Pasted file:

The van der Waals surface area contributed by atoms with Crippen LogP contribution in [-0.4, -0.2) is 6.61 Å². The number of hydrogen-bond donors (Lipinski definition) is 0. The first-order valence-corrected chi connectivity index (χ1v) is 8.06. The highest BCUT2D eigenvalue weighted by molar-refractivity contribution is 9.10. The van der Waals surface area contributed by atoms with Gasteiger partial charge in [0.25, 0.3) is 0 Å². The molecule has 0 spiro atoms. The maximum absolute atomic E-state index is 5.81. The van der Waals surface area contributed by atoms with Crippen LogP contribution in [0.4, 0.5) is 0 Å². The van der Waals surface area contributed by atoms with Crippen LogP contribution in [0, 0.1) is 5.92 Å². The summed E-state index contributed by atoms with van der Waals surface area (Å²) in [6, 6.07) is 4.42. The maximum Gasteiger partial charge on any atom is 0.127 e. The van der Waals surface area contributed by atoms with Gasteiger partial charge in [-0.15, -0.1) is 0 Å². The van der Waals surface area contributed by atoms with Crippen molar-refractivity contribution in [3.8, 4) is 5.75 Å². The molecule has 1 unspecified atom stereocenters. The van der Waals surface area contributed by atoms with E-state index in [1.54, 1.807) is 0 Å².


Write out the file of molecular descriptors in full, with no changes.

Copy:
The van der Waals surface area contributed by atoms with Crippen LogP contribution in [-0.4, -0.2) is 6.61 Å². The number of hydrogen-bond donors (Lipinski definition) is 0. The first-order valence-corrected chi connectivity index (χ1v) is 8.06. The highest BCUT2D eigenvalue weighted by molar-refractivity contribution is 9.10. The van der Waals surface area contributed by atoms with Gasteiger partial charge in [0.25, 0.3) is 0 Å². The molecule has 0 spiro atoms. The maximum absolute atomic E-state index is 5.81. The van der Waals surface area contributed by atoms with Crippen LogP contribution in [0.4, 0.5) is 0 Å². The van der Waals surface area contributed by atoms with Crippen LogP contribution in [0, 0.1) is 5.92 Å². The summed E-state index contributed by atoms with van der Waals surface area (Å²) in [6, 6.07) is 4.42. The maximum Gasteiger partial charge on any atom is 0.127 e. The van der Waals surface area contributed by atoms with Gasteiger partial charge in [-0.15, -0.1) is 0 Å². The van der Waals surface area contributed by atoms with Crippen molar-refractivity contribution in [3.8, 4) is 5.75 Å². The molecule has 1 unspecified atom stereocenters. The van der Waals surface area contributed by atoms with E-state index in [1.54, 1.807) is 0 Å².